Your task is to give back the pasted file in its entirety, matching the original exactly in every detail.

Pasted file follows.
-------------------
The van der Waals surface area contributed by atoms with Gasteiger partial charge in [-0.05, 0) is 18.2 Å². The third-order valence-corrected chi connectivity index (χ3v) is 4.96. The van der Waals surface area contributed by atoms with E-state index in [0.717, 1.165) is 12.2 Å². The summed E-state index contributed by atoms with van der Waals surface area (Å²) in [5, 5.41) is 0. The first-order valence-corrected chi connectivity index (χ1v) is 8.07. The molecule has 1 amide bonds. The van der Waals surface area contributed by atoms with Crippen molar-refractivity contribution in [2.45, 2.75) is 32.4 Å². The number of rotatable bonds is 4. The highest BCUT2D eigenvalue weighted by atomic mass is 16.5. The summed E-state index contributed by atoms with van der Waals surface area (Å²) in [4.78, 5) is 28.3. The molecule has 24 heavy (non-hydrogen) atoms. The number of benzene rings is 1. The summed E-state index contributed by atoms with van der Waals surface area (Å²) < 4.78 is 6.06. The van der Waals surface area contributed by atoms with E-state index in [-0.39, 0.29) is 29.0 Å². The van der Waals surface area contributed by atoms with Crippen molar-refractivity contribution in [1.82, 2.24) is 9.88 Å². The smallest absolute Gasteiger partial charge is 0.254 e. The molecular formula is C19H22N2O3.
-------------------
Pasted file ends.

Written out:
The van der Waals surface area contributed by atoms with Gasteiger partial charge in [-0.05, 0) is 18.2 Å². The third-order valence-corrected chi connectivity index (χ3v) is 4.96. The van der Waals surface area contributed by atoms with E-state index in [0.717, 1.165) is 12.2 Å². The summed E-state index contributed by atoms with van der Waals surface area (Å²) in [5, 5.41) is 0. The first-order valence-corrected chi connectivity index (χ1v) is 8.07. The molecule has 1 amide bonds. The van der Waals surface area contributed by atoms with Crippen molar-refractivity contribution in [2.45, 2.75) is 32.4 Å². The number of rotatable bonds is 4. The highest BCUT2D eigenvalue weighted by atomic mass is 16.5. The summed E-state index contributed by atoms with van der Waals surface area (Å²) in [4.78, 5) is 28.3. The molecule has 24 heavy (non-hydrogen) atoms. The number of benzene rings is 1. The summed E-state index contributed by atoms with van der Waals surface area (Å²) < 4.78 is 6.06. The van der Waals surface area contributed by atoms with E-state index in [-0.39, 0.29) is 29.0 Å². The van der Waals surface area contributed by atoms with Crippen molar-refractivity contribution in [1.82, 2.24) is 9.88 Å². The smallest absolute Gasteiger partial charge is 0.254 e. The molecular formula is C19H22N2O3.